Student Spotlight: Liana Summey

Liana Summey is a Special Assistant to the Assistant Superintendent of 16 High Schools in Newark, NJ and an Ed.D candidate in Educational Leadership at the Rutgers University Graduate School of Education. Summey is entering into her second year of work as a central office administrator for the Newark Board of Education. “In my role, I support the principals and leadership teams of the high schools in Newark with instructional leadership and strategic planning.” As a Montclair State University alumna, Summey has a Bachelor’s degree in English and Anthropology, with a Master’s degree in Educational Leadership. She has amassed a total of ten years in education, with her first six years as an English teacher, then later leading alternative and innovative programs at East Side High School in Newark as the Program Director. As Program Director, her work included leading a Big Picture Learning Academy and a program for at-promise youth.


“Big Picture Learning is an international network of innovative schools who started in Rhode Island in the 1990s with the mission of reimagining education by personalizing learning for students. It starts with every student’s individual passions, with the teaching model revolving around advisory that every student is a part of with their teacher, or advisor, for their entire four years of high school,” Summey said. In the program, every student is given internship opportunities and engages in interdisciplinary project-based learning. Summey’s responsibilities included working with these students to plan their post-secondary schooling and graduate students who’ve completed their coursework. Offering support for their long-term success, this program has allowed her to develop lifelong relationships with her students and their families.

“For me, it became more than just teaching the standard, but teaching human beings and preparing young people for the next chapter in their life, which motivated me to move into leadership – to scale the work of equitable education to as many youths as possible.” Sumney and her team developed programs to increase student engagement and decrease dropout rates. By way of internships and early college/dual enrollment programs at Rutgers University – Newark and Essex College, their team aided students with post-secondary opportunities. 

Summey’s work aligns with the GSE’s mission to promote diversity, equity, and social justice by ensuring access to equal opportunities for all students, especially for students of color.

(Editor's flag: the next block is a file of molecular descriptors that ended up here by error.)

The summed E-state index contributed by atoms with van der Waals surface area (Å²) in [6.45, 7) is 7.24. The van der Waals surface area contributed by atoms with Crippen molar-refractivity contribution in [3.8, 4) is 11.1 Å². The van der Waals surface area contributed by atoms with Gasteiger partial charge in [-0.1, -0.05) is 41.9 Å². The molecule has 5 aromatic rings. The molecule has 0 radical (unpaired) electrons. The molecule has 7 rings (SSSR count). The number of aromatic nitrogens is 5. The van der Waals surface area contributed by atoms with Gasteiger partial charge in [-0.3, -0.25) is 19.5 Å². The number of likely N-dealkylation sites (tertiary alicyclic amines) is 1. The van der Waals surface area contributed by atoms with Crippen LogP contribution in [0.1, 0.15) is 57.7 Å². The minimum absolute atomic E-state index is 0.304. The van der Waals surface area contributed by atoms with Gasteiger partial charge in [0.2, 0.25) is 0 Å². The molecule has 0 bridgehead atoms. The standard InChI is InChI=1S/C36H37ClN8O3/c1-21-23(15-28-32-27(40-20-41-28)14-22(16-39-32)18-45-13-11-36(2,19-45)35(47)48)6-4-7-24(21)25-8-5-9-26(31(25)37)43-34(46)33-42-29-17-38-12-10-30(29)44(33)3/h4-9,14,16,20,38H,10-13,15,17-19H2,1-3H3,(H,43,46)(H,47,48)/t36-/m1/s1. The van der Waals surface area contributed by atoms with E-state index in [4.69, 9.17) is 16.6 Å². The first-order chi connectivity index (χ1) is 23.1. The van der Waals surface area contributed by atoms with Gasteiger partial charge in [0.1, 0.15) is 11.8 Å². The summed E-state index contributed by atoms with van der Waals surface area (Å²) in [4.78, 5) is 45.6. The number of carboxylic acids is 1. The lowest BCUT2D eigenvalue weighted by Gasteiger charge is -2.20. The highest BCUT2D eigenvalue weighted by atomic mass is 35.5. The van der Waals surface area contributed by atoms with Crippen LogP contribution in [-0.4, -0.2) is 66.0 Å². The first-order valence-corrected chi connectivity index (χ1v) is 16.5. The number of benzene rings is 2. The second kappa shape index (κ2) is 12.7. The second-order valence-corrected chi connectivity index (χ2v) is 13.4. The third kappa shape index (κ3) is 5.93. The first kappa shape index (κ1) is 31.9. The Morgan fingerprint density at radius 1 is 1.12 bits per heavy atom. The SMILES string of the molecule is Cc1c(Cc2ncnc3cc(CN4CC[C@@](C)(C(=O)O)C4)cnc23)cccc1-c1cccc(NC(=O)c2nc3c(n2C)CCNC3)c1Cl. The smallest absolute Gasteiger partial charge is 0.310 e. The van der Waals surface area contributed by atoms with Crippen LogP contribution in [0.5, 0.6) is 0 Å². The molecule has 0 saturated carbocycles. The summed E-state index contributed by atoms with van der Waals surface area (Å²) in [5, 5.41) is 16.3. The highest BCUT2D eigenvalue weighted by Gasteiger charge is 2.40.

“The GSE nominated me to become a UCEA Jackson Scholar which I was accepted in and excited to be a part of it, while also getting the opportunity to get additional support from for my research.” Beginning in 2003 out of the University Council of Educational Administration (UCEA), The Jackson Scholar Network was established in honor of Dr. Barbara Loomis Jackson, a groundbreaking researcher, and practitioner in the field of educational administration. “The Jackson Scholars Network is a two-year program created for doctoral students of color, providing them with research mentors, conferences, and professional development, and preparing them to complete their doctoral work and to become professors of educational leadership. Like the GSE, this networking opportunity demonstrates its commitment to diversity, equity, and social justice.” 

For Summey, education has always been a part of her life and her passion. It’s her mission to have a positive impact on the structure of teaching and learning for students. “There are several different things that inspire me to work, as a person of color my mother was also an educator in Newark who was an English teacher. I always appreciated the value of education and as I grew up around public service, I would recognize a lot of the inequities and felt compelled to find ways to change them.” Summey is grateful for her three years of leadership and is appreciative of the mentorship she’s received. “Having someone with different perspectives who can give guidance on what I’m doing each day and what different life experiences may be and how to approach different challenges or problems is beneficial for me.”

“My vision in the next 5-10 years is to complete my dissertation research which focuses on race and the instructional leadership of culturally responsive leaders in urban public schools so that I can hone in on strategies that will be useful for practitioners.” After developing her research, Summey intends to use her research to develop toolkits and professional development that school and district leaders can utilize. A structure that promotes cultural responsiveness in K-12 education and enhances equity for students of color.